Busi­ness growth in euro­zone rises to high­est rate this year ECB likely to ease mon­e­tary pol­icy

Kuwait Times - - BUSINESS -

Euro­zone busi­ness ac­tiv­ity ex­panded the most in nearly a year in Novem­ber on strong man­u­fac­tur­ing and buoy­ant ser­vices growth in Ger­many, stir­ring some op­ti­mism that eco­nomic mo­men­tum is pick­ing up again.

A strong run of data is of­fers some hope a mid-year lull af­ter a flurry of ac­tiv­ity at the start of the year may be over, It is un­likely, how­ever, to dent ex­pec­ta­tions the Euro­pean Cen­tral Bank will an­nounce an ex­ten­sion to its stim­u­lus pro­gram next month. The IHS Markit Euro Zone Flash Com­pos­ite Pur­chas­ing Man­agers’ In­dex jumped to 54.1, its high­est so far this year, from 53.3 in Oc­to­ber, just shy of 54.3 last De­cem­ber.

It is now well above the 50 that di­vides growth from con­trac­tion, sug­gest­ing 0.4 per­cent growth in the fourth quar­ter ac­cord­ing to IHS Markit, slightly higher than the me­dian fore­cast in a Reuters poll of 0.3 per­cent. Ser­vices firms in Ger­many and France, the bloc’s top two economies, fared bet­ter than man­u­fac­tur­ers. In the broader euro­zone sur­vey, how­ever, man­u­fac­tur­ers had a stronger run.

Taken to­gether, the data sug­gest the pickup in ac­tiv­ity is not con­fined to Ger­many and France. “It looks like smaller economies are pick­ing up pace af­ter a very long time and down­ward price pres­sures are some­what abat­ing with com­pa­nies man­ag­ing to push through price in­creases,” said Peter Van­den Houte, chief euro­zone economist at ING Fi­nan­cial Mar­kets.

“But I’m not sure the ECB will shift gear very rapidly for the sim­ple rea­son that it has made mis­takes in the past by tight­en­ing pol­icy too soon. We still ex­pect the ECB to lengthen its quan­ti­ta­tive eas­ing pro­gram in De­cem­ber.” The ECB next meets on Dec. 8 and economists polled by Reuters last week ex­pect it to an­nounce an ex­ten­sion to its 80 bil­lion eu­ros a month bond pur­chase pro­gram that is cur­rently sched­uled to end in March 2017.

De­spite years of ul­tra-loose mon­e­tary pol­icy, in­clud­ing print­ing money, cut­ting in­ter­est rates be­low zero and giv­ing banks vir­tu­ally free cash, in­fla­tion has only risen in baby steps in the euro­zone.

At 0.5 per­cent in Oc­to­ber, it is still far be­low the ECB’s 2 per­cent tar­get ceil­ing. But if the trend of tight­en­ing price pres­sures, as in­di­cated by the PMIs, con­tin­ues it could dampen ex­pec­ta­tions of fur­ther pol­icy eas­ing from the ECB. Out­put prices for ser­vices firms in the euro­zone re­mained un­changed in Novem­ber, only the se­cond time in the past 14 months when com­pa­nies did not re­sort to dis­count­ing to drum up new busi­ness. “This most likely re­flects the year-over-year in­crease in en­ergy prices that fell sig­nif­i­cantly one year ago,” said Hol­ger Sandte at Nordea. “(But) the un­der­ly­ing cost and price pres­sure is still very low and a rea­son for the ECB the main­tain the cur­rent de­gree on mon­e­tary ac­com­mo­da­tion for a long time.”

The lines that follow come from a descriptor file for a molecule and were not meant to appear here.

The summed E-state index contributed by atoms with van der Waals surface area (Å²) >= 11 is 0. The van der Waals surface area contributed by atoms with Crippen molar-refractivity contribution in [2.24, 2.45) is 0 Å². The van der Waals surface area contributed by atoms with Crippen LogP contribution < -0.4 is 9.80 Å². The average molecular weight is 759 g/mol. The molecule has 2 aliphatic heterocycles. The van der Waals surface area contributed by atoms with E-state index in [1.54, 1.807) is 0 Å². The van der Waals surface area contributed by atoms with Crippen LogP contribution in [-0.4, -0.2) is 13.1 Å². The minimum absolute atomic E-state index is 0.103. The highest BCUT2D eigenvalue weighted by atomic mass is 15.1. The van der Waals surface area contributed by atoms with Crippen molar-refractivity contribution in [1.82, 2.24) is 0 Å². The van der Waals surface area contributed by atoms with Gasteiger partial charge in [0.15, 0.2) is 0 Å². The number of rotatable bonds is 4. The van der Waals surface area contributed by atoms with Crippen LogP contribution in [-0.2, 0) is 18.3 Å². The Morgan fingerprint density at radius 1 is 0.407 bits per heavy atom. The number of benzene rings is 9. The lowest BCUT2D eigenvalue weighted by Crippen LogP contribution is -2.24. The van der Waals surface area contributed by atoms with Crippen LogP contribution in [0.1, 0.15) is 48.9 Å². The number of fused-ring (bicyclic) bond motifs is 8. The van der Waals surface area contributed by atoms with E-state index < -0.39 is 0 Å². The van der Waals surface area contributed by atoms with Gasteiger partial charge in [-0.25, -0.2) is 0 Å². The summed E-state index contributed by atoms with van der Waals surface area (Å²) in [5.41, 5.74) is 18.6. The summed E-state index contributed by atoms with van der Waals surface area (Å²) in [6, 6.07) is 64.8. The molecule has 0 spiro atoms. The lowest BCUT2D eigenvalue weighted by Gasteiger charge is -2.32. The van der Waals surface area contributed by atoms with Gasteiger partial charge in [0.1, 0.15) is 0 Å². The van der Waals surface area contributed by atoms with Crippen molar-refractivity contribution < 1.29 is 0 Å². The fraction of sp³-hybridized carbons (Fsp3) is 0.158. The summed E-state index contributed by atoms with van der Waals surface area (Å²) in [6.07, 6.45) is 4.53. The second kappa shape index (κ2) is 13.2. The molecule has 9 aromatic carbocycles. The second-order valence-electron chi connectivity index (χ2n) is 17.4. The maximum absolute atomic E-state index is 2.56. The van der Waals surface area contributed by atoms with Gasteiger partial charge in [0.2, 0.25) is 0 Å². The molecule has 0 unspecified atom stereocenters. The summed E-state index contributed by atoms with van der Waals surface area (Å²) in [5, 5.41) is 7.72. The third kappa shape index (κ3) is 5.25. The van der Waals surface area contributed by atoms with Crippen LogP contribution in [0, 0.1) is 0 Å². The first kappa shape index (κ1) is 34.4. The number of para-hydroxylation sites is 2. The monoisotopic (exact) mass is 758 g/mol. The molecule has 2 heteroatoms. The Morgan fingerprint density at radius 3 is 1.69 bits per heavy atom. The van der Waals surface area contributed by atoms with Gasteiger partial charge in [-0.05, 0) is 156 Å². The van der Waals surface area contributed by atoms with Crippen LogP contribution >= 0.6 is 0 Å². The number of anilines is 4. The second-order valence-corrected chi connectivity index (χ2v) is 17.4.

The bloc’s dom­i­nant ser­vices in­dus­try also per­formed much bet­ter than ex­pected, smash­ing even the high­est fore­cast in a Reuters poll. Sim­i­lar to the com­pos­ite num­ber, its PMI came in at a 11-month high of 54.1, up sharply from Oc­to­ber’s 52.8.

The fac­tory PMI climbed to 53.7, its high­est since Jan­uary 2014, above the poll me­dian and Oc­to­ber’s 53.5. The PMI sur­veys were con­ducted af­ter the US elec­tion but IHS Markit said pan­elists had yet to fac­tor into re­sponses Don­ald Trump’s shock vic­tory, whose cam­paign hinged on trade pro­tec­tion­ism and mi­gra­tion curbs. So far there has been very lit­tle dis­cernible re­ac­tion in both in the euro­zone and UK economies from Bri­tain’s shock vote to leave the Euro­pean Union in June. Most economists agree, how­ever, that the im­pact will be felt more clearly next year. The busi­ness ex­pec­ta­tions in­dex in the euro zone ser­vices PMI dipped slightly this month com­pared with the six-month high it hit in Oc­to­ber.

There are also three key na­tional elec­tions in the euro­zone next year, which may in­ter­fere with the even­tual ne­go­ti­a­tions be­tween Bri­tain and the EU on a divorce, pro­vided UK Prime Min­is­ter Theresa May fol­lows through on her in­ten­tion to trig­ger the pro­ceed­ings by March next year. —Reuters

This file photo taken on Novem­ber 17, 2014 shows a copy of La Mar­seil­laise news­pa­per at a print­ing house. La Mar­seil­laise, a left-wing news­pa­per founded dur­ing the Re­sis­tance, an­nounced yes­ter­day it was fil­ing for bank­ruptcy and hoped for re­ceiver­ship. —AFP

Newspapers in English

Newspapers from Kuwait

© PressReader. All rights reserved.